Project Rationale. Feeding a growing population sustainably in the face of climate change requires us to resolve the genetic basis of crop tolerance to stress (especially temperature, precipitation and edaphic factors).
  The ageing bee: how does sociality affect ageing in social animals? (BOURKEUBIO20ARIES)
  Prof A Bourke, Dr A Maklakov, Prof T Chapman
Application Deadline: 7 January 2020

Funding Type

PhD Type

SCIENTIFIC BACKGROUND. Explaining patterns of ageing in organisms is essential for both our scientific understanding of the diversity of life histories and our ability to manipulate them in beneficial ways.
  An interdisciplinary assessment of innovative coastal management: the Bacton-Walcott Sandscaping Scheme (TOLHURSTUENV20ARIES)
  Dr T Tolhurst, Dr I Lorenzoni, Mr R Goodliffe
Application Deadline: 7 January 2020

Funding Type

PhD Type

SCIENTIFIC BACKGROUND. Rising sea levels and other effects of climate change are exacerbating coastal change internationally. Recognition of the benefits of coastal defences that work with natural processes has resulted in a shift towards ‘soft’ coastal protection.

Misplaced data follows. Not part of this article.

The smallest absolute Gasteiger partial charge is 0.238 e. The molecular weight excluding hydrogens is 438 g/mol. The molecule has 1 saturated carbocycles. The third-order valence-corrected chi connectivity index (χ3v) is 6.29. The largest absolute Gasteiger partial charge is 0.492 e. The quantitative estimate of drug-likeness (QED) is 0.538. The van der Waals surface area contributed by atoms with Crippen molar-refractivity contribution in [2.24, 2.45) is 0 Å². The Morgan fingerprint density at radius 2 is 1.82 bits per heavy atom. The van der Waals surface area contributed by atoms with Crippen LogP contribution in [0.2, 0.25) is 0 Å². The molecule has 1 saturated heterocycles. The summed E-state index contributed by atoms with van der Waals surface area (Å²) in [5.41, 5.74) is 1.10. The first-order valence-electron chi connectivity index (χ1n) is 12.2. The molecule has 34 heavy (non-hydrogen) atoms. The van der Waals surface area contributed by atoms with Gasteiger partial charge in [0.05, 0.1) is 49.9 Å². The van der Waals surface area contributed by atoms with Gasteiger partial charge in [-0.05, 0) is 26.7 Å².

Carbon Capture for Soil Ecosystem Service Enhancement (REIDUENV20ARIES)
  Dr B Reid, Dr A Harwood
Application Deadline: 7 January 2020

Funding Type

PhD Type

BACKGROUND. Over the last century, agriculture has caused soil erosion and the loss of soil organic carbon on an enormous scale.
  Do diatoms feel cold? Mechanisms of temperature sensing in temperate and polar diatoms (WHEELERUMBA20ARIES)
  Dr G Wheeler, Prof T Mock, Dr K Helliwell
Application Deadline: 7 January 2020

Funding Type

PhD Type

SCIENTIFIC BACKGROUND. Diatoms are single-celled algae that are able to inhabit diverse marine environments, including habitats that experience significant fluctuations in temperature and salinity, such as estuaries.
  Systems off-balance? Exploring the cumulative impacts of enriched coastal waters, altered nutrient ratios and a warming climate on coastal phytoplankton communities (MALINUENV20ARIES)
  Dr G Malin, Dr N Greenwood, Dr M Devlin